"Dackerman and her colleagues are nonetheless to be highly commended for opening up new and colorful vistas on the world of early modern prints."-Donald McColl, Historians of Netherlandish Art Newsletter "Beautifully produced, the book will remain useful long after the exhibition's run because the research it presents challenges our normal ways of thinking about the early maturity of printmaking."-P. Emison, CHOICE "This exhibition catalog, gorgeously and lavishly illustrated, presents the argument that coloring, even with stencils, was distinctly not declasse, particularly in Germany during the 16th century. . . . Beautifully produced, the book will remain useful long after the exhibition's run because the research it presents challenges our normal ways of thinking about the early maturity of printmaking."-P. Emison, CHOICE "This catalog accompanies an intriguing exhibit of painted Northern Renaissance and Baroque prints mounted by the Baltimore Museum of Art (BMA) and then moving to St. Louis. Dackerman, who is a curator at BMA, and Thomas Primeau, a conservator there, present an intriguing overview of the hand application of paint after black-and-white prints were made. . . . Their provocative and unique thesis is that these prints have not been appropriately valued by later sensibilities, which hold more highly the aesthetics of black-and-white prints, and that the hand-colored prints deserve to be reevaluated."-Kathryn Wekselman, Library Journal "Dackerman and Primeau deserve our warm thanks for restoring an entire category of prints to our history of these media and for opening our eyes to the startling and striking qualities of a neglected phenomenon."-Larry Silver, CAA Reviews "If Great Altarpieces punctures a modern prejudice about what a painting must look like, Painted Prints: The Revelation of Color (Pennsylvania State University Press, $35), the catalogue of a fascinating exhibition currently at the Baltimore Museum of Art, manages to shake up some very old assumptions about the nature of the graphic arts. Susan Dackerman begins with Erasmus's attack on the coloring of Durer's prints, and suggests that this belief in the fundamental purity of black and white-which was reaffirmed some four hundred years later when Erwin Panofsky saluted Erasmus's view in his book on Durer-has kept us from fully appreciating a whole range of chromatic possibilities. Dackerman's book is no mere postmodern reaction to what she seems to suggest is Panofsky's purism. She demonstrates that hand-coloring has been an integral element in printmaking since the fifteenth century. Beginning with the attractively rough-and-ready patches of hue that were applied to fifteenth-century woodcuts, Dackerman pursues the subject all the way to the seventeenth century and Hercules Seger's exquisitely tinted landscape etchings. Painted Prints shows us the many ways in which applied color has been set in a rich, frequently subtle, and complex dynamic with the monochrome of the print."-Jed Perl, The New Republic "The hand-colored print has remained largely unmapped territory in the history of art. Both curators and historians of old master prints have tended to favor the graphic purity of black and white and are often reluctant to pronounce on the troublesome matter of whether coloring is original or added at a much later date. By tracing the history of this subject, Painted Prints makes an essential contribution to our knowledge of Northern Renaissance art. It is a history of taste and technique studied in context and with the aid of modern scientific analysis. The catalogue presents a judicious selection of objects loaned from many collections in America and abroad. The experience of these embellished images will enhance and thoroughly reorient our understanding of old master prints and their prior evaluation."-Peter Parshall, Curator of Old Master Prints, National Gallery of Art "This fascinating catalogue offers a lucid introduction to a neglected yet basic phenomenon of printmaking. The field has been dominated by normative notions of prints as black and white and long assumed that the coloring of a print is somehow vulgar or a later and unwanted addition, supplied by insensitive collectors or unscrupulous dealers. Dackerman's study of coloring has the potential to shock us into a sharper consciousness of our inherited biases while also prompting us to look freshly and carefully at these beguiling prints."-Larry Silver, Farquhar Professor, University of Pennsylvania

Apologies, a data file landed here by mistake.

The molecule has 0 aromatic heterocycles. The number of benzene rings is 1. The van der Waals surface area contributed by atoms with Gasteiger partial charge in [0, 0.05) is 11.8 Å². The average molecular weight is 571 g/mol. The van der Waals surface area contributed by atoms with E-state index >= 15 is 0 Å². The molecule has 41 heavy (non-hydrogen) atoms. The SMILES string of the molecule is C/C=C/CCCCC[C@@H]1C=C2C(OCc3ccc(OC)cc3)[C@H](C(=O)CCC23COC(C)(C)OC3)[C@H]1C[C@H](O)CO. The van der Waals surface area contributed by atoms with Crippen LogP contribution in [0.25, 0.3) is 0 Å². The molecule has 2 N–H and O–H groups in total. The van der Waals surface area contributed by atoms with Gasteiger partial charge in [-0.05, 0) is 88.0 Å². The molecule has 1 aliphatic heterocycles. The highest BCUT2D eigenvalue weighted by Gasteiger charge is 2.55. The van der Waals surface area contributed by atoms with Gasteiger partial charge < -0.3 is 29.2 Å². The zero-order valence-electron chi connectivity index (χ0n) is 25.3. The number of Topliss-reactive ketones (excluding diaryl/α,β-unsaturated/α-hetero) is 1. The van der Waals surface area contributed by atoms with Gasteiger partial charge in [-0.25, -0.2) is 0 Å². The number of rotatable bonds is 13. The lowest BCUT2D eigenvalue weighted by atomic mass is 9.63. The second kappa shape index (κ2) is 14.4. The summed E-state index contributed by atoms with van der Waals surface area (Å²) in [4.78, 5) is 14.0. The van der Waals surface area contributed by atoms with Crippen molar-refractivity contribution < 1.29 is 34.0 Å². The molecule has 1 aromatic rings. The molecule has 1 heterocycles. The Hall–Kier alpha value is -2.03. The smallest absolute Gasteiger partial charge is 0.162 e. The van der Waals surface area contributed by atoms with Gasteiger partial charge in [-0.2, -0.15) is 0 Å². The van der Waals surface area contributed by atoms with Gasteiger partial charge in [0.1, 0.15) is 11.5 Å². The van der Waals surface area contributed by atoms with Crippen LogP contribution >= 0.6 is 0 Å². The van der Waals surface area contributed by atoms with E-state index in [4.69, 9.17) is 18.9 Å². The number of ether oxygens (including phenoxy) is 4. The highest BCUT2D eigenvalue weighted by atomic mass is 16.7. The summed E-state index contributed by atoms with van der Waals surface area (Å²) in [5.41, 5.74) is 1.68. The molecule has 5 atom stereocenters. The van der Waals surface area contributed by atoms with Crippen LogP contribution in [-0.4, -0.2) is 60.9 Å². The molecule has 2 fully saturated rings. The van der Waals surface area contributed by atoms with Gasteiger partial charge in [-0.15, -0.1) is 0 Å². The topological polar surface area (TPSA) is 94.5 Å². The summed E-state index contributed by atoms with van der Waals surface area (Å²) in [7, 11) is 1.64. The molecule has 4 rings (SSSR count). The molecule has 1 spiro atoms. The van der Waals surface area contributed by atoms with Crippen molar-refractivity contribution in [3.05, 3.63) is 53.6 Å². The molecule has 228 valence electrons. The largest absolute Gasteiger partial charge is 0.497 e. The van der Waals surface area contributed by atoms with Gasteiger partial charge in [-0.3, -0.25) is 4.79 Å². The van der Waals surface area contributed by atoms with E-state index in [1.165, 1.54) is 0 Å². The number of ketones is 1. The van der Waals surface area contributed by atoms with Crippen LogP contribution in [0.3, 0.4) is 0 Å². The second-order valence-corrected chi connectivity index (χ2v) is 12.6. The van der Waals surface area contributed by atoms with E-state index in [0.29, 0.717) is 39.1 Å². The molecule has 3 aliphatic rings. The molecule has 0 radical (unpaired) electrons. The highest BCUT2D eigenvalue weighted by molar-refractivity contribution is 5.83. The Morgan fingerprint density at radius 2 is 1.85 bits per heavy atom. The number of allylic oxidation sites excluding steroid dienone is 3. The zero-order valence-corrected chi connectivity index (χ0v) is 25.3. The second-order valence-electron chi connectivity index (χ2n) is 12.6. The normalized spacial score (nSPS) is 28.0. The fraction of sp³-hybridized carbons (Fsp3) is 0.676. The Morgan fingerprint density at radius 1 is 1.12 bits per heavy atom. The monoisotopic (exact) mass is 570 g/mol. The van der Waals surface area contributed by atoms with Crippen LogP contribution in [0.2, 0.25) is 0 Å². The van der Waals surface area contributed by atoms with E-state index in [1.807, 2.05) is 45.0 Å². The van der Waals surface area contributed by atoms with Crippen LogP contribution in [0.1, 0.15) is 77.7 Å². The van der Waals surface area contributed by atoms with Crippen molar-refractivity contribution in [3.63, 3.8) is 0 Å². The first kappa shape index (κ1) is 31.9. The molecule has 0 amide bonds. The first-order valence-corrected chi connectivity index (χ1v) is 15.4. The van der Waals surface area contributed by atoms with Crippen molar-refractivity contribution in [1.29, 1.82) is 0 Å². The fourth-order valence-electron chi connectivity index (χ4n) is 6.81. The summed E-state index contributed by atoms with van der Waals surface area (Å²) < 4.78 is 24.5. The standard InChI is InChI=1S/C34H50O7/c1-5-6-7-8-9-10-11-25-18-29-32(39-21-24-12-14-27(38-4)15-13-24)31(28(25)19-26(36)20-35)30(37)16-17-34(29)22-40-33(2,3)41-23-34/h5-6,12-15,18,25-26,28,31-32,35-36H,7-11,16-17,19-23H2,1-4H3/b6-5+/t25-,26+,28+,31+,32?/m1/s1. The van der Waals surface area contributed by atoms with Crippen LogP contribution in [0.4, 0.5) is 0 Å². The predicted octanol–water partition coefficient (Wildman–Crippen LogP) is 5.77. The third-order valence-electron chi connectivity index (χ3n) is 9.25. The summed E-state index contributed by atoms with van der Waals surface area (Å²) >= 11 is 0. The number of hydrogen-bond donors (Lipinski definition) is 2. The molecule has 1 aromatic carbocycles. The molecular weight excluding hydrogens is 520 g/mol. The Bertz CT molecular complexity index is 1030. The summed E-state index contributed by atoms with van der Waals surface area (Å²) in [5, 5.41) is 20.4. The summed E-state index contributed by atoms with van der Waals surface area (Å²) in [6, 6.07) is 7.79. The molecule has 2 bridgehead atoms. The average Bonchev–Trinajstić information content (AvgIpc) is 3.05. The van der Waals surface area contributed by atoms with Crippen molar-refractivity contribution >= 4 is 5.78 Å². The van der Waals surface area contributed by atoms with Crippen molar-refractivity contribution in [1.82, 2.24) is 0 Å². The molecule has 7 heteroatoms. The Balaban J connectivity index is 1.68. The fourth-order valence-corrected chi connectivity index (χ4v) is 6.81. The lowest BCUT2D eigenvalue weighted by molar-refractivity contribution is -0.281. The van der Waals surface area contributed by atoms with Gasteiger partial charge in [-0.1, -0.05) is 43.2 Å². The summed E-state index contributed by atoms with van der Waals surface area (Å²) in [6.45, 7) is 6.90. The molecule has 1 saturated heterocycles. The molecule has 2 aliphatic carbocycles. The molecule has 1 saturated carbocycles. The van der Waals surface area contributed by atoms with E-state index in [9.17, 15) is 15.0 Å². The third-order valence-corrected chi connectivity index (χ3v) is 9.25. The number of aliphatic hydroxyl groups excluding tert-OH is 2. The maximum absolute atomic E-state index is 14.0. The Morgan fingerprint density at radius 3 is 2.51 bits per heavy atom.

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About Susan Dackerman

Susan Dackerman is Curator of the Department of Prints, Drawings, and Photographs at The Baltimore Museum of Art.

Thomas Primeau is Associate Paper Conservator at The Baltimore Museum of Art.